The coal industry has been hit hard in recent years with once-dominant names like Peabody Energy (OTC:BTU) resorting to bankruptcy protection to ensure their survival. Throughout the downturn, however, one name has stood out -- Alliance Resource Partners, L.P. (NASDAQ:ARLP). Here's why investors have nothing to worry about when looking at this coal industry leader with an over-10% distribution yield.

On the outs

So let's get the bad news out of the way up front... Coal is slowly losing its place in the U.S. power grid. There are several reasons, the most notable of which is low natural gas prices. Coal is unlikely to regain material share from this cleaner burning fuel.

A miner standing at the mouth of a mine

Image source: Getty Images

Coal's dirty image, meanwhile, will likely mean it continues to lose ground, slowly, in the future, to alternatives like solar and wind. But coal isn't on a path to quick extinction. The U.S. Energy Information Administration (EIA) projects that coal will remain an important part of the grid until at least 2040. Even better for Alliance, the EIA expects the Interior Region, which is where Alliance operates, to increase its market share from 20% to 26% over that span.

In other words, Alliance is actually in a coal market that's expected to do reasonably well. That helps explain why Alliance was able to increase production by around 20% between 2010 and 2016, during a deep industry downturn. Powder River Basin-focused Cloud Peak Energy (NYSE:CLD), by comparison, cut production by 35% over that span. Despite what you've heard about coal, Alliance is actually pretty well positioned.

Rock solid

Alliance is also on solid financial footing. For starters, despite a deep industry downturn, Alliance's bottom line never dipped into the red. Most of its peers can't say the same. And the competitors that had to seek out bankruptcy protection -- well, they clearly had bigger issues.

ARLP EPS Diluted (Quarterly) Chart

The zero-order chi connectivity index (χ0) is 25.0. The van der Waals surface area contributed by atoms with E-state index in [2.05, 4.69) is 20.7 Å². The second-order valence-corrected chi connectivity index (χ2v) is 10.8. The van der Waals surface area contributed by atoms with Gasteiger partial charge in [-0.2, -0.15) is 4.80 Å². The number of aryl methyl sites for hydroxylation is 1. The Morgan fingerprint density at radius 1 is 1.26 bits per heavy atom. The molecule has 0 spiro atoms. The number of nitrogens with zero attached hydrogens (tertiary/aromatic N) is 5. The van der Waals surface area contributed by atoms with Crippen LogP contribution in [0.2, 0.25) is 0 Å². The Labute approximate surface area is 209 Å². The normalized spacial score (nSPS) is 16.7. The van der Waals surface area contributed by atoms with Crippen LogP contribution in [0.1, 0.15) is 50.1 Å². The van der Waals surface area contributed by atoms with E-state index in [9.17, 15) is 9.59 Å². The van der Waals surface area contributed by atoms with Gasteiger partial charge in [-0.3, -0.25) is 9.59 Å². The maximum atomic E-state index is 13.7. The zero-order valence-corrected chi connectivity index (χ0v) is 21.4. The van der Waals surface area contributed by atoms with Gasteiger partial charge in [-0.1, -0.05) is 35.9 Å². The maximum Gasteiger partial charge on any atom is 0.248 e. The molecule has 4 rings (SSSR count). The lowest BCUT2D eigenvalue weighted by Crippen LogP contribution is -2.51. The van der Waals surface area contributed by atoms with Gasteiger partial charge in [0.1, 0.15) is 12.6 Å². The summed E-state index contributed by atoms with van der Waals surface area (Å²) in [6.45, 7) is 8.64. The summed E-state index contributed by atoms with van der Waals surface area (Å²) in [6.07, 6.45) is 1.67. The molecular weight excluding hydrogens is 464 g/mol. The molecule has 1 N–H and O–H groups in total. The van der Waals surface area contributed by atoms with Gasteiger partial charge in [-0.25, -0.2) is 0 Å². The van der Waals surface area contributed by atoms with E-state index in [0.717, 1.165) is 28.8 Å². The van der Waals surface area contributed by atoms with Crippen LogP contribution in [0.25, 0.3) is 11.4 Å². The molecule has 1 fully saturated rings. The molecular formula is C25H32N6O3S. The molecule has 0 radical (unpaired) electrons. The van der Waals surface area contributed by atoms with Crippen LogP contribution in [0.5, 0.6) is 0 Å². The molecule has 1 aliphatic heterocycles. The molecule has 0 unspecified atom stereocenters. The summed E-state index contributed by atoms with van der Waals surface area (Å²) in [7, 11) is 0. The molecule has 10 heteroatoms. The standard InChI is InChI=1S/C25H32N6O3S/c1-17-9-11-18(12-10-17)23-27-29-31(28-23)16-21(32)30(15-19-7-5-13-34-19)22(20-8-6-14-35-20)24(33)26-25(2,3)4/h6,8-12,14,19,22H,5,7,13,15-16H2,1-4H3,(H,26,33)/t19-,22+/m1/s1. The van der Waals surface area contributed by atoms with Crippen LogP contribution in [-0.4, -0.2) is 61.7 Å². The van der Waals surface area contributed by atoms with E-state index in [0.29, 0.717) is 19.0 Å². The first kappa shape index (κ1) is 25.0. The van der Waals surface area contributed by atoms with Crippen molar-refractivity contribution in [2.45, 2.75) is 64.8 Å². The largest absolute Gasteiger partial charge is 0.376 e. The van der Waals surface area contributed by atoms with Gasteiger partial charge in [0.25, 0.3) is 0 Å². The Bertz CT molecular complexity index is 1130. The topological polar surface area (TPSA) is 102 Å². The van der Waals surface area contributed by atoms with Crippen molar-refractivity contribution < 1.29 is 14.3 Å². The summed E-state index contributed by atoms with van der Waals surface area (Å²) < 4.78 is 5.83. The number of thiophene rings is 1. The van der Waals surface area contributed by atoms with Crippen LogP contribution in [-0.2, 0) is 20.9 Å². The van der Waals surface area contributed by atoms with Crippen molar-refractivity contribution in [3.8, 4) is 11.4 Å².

ARLP EPS Diluted (Quarterly) data by YCharts

Long-term debt, meanwhile, makes up just 25% (or so) of Alliance's capital structure. Note that even after a trip through bankruptcy court Peabody's debt makes up around 35% of its capital structure, with management continuing to talk about the importance of debt reduction. Meanwhile, Alliance's current ratio, a measure of the company's ability to pay its near-term bills, is a solid 1.1. There's no reason to worry about Alliance's balance sheet.

Even better, Alliance is taking steps to simplify its business. It issued new units to its general partner Alliance Holdings GP, L.P. (NASDAQ: AHGP) for the incentive rights owned by the GP. That's a first step toward buying Alliance Holdings, which is often referred to as an internalization transaction in the partnership space. Doing this will reduce the costs of future acquisitions and make Alliance Resources' structure easier to understand.

Along with this announcement, Alliance also reported that it would increase the distribution by 14%. That makes good on the company's first quarter statement that distribution growth might be back on the table after a cut in mid-2016. The best part? Alliance expects to cover its 2017 distribution by more than 1.7 times. That means there's a healthy margin of safety for the distribution, and perhaps even some room for more hikes.

Less concerning than it looks

Alliance definitely has a big long-term issue to deal with, but coal's demise appears to be at least 20 years away at this point... if not longer. That's plenty of time for what is likely the best run coal company around to adjust. (Note, interestingly enough, that it's made some small investments in the natural gas space.) In the meantime the partnership is using its solid financial position and strong industry position to reward investors and streamline its business. In the end, it doesn't look like investors interested in Alliance's over-10% distribution yield have anything to worry about right now, except perhaps collecting some big quarterly checks.

This article represents the opinion of the writer, who may disagree with the “official” recommendation position of a Motley Fool premium advisory service. We’re motley! Questioning an investing thesis -- even one of our own -- helps us all think critically about investing and make decisions that help us become smarter, happier, and richer.